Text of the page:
King Robert the Bruce, Sir Winston Churchill, Pope John Paul II, Nelson Mandela, and many other famous people throughout the centuries and across the globe, have had one particular thing in common. In fact, this is something that virtually all people share: humble beginnings. We all begin as vulnerable, helpless and defenceless babies, unable to survive without the care of others, who are usually our parents. Nobody can skip that phase of life, and without that early stage of absolute dependence, no achievements are possible. Whatever and whoever we are has been made possible thanks to our parents. They tried to do their best to create the best possible environment for our development. Their efforts certainly were not flawless (nobody’s perfect) but surely were benevolent.
Today’s gospel is a kind of introduction to the festive season of Christmas, and it takes place months before Jesus’ birth. At Midnight Mass we’ll listen to the description of supernatural events accompanying the nativity, like bright lights, angelic choirs and shepherds going to worship baby Jesus. But today’s narrative is much more sober and restrained. The decorative angelic intervention aside, it displays the tensions and uncertainties of a young couple facing their first serious marital crisis. Seemingly it’s going to finish them off even before their marriage really starts. Joseph inclines to one of the simplest ‘solutions’: he has decided to divorce Mary. Seemingly it’s a favourite option considered by many modern couples facing problems in family life, and the fear of divorce holds many back from entering into formal marriage.
In today’s gospel it is an angel talking to Joseph who has managed to change his decision. I think there are two possible explanations for Joseph’s U-turn; both are plausible, and even complementary. The first one is hinted in these words: ‘he had made up his mind to divorce her when the angel of the Lord appeared to him in a dream…’ Joseph probably had a sleepless night, pondering his situation. All of us have experienced something similar when something important has happened or was about to happen in our lives. Perhaps Joseph managed to convince himself to give his marriage a chance. As a religious man, he was following his moral compass and beliefs. The second possible explanation is in the very word ‘angel’, which literally means ‘a messenger’, and its biblical Hebrew equivalent doesn’t specify its nature. So it didn’t necessarily have to be a supernatural heavenly creature; it simply might have been someone who was talking to Joseph, who managed to convince him to give his marriage another chance.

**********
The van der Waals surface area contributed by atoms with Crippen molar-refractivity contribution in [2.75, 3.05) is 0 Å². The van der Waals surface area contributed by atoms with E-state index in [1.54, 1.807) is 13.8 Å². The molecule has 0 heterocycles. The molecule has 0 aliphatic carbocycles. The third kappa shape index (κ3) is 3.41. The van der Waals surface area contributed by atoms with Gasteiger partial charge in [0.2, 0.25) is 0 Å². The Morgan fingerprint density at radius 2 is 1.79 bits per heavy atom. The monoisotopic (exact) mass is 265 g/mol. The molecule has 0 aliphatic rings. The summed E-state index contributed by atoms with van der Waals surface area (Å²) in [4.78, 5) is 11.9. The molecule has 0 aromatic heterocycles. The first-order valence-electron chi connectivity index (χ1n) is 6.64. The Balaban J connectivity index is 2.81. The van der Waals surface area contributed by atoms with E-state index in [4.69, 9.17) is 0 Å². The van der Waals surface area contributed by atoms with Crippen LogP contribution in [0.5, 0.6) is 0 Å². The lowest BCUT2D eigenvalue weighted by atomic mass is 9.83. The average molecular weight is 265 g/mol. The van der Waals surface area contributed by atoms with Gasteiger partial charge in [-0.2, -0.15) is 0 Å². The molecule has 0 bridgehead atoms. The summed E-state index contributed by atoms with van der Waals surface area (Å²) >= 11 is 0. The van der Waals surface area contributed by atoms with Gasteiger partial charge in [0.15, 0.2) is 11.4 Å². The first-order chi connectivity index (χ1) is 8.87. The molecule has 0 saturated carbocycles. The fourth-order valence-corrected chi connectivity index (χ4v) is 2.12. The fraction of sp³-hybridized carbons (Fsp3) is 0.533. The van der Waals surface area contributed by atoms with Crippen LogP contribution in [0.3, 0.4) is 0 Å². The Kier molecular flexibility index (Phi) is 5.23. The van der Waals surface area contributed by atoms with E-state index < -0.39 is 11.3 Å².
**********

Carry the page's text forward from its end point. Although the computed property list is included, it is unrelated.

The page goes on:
Today’s gospel clearly exemplifies that married life has never and nowhere been easy. Tempted by apparently better opportunities, torn apart by resentments, made out of two people driven by different, sometimes contradictory expectations and desires, facing economic hurdles and anxieties, family life is a challenge; or, rather more precisely, a seemingly never-ending string of challenges. Our modern culture, despite all its commendable merits, has shaped our approach to broken things. Nowadays nobody fixes them anymore; they are being replaced. This wasteful approach unintentionally has been adapted to our relationships too. Emotionally battered and exhausted people, sometimes your adult children or friends, need good motivation and support to make efforts to start, to develop, and to preserve their family lives. Though adult and seemingly independent, they still need their parents and friends to achieve the one thing that tops all the surveys of desirable goods: the family.